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How the tax collector’s prayer is the foundation of the Jesus Prayer

Parable of the Pharisee and the Publican c. 1643 – ar

© Carl Guderian / CC

Philip Kosloski - published on 10/23/22

The Jesus Prayer, recited by many Eastern Christians, finds its inspiration from the prayer of the tax collector.

One of the most widely recited prayers of Eastern/Byzantine Catholics and Orthodox Christians is the Jesus Prayer.

It typically consists of the following invocation: “Lord Jesus Christ, Son of God, have mercy on me, a sinner.

This popular prayer is quoted almost directly from a parable Jesus tells his disciples, comparing the prayers of the Pharisee and the tax collector.

“Two people went up to the temple area to pray;
one was a Pharisee and the other was a tax collector.
The Pharisee took up his position and spoke this prayer to himself,
‘O God, I thank you that I am not like the rest of humanity —
greedy, dishonest, adulterous — or even like this tax collector.
I fast twice a week, and I pay tithes on my whole income.’
But the tax collector stood off at a distance
and would not even raise his eyes to heaven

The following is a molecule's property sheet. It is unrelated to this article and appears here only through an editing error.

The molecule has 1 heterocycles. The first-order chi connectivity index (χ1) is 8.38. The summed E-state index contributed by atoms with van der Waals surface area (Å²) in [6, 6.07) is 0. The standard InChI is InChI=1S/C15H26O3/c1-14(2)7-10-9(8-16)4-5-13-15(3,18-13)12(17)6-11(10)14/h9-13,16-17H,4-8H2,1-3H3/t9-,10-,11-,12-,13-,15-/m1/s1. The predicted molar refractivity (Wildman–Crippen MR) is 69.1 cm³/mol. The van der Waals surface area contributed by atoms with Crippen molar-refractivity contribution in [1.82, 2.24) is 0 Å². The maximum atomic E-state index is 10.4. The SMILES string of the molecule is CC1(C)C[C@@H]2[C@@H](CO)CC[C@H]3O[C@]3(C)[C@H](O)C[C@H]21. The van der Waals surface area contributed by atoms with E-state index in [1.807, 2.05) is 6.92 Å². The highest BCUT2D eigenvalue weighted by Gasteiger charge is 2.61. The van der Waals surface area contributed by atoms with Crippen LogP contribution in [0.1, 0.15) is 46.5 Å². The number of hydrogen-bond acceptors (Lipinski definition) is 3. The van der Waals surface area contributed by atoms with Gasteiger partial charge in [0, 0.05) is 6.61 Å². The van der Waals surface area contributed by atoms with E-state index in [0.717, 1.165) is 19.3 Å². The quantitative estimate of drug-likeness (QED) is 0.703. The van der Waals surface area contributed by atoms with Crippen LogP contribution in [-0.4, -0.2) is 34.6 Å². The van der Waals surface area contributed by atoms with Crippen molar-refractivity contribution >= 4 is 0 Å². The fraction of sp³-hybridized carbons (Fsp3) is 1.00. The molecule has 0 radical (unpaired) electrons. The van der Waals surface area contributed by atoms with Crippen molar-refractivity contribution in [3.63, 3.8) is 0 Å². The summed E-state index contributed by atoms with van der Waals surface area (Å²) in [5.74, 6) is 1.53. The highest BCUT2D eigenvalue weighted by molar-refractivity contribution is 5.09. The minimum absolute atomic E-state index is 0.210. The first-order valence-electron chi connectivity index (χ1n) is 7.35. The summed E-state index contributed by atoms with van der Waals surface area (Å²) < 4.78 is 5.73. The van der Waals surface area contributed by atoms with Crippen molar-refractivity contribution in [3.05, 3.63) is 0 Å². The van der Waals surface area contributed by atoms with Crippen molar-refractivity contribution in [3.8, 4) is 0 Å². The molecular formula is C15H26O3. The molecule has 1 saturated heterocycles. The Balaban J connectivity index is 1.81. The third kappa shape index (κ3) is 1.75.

but beat his breast and prayed,
‘O God, be merciful to me a sinner.’
I tell you, the latter went home justified, not the former;
for whoever exalts himself will be humbled,
and the one who humbles himself will be exalted.”

Luke 18:10-14

The Jesus Prayer derived from this Bible verse is an ancient prayer that was popular among the Desert Fathers and is found in a collection of Eastern Christian spiritual writings called the Philokalia. This collection of writings dates back to the 4th century, and includes authors such as St. Anthony the Great, St. John Damascus, and St. Mark the Ascetic.

The tax collector’s prayer is seen by many as a “perfect” prayer, recognizing the reality of our sin while also asking God for his forgiveness and mercy.

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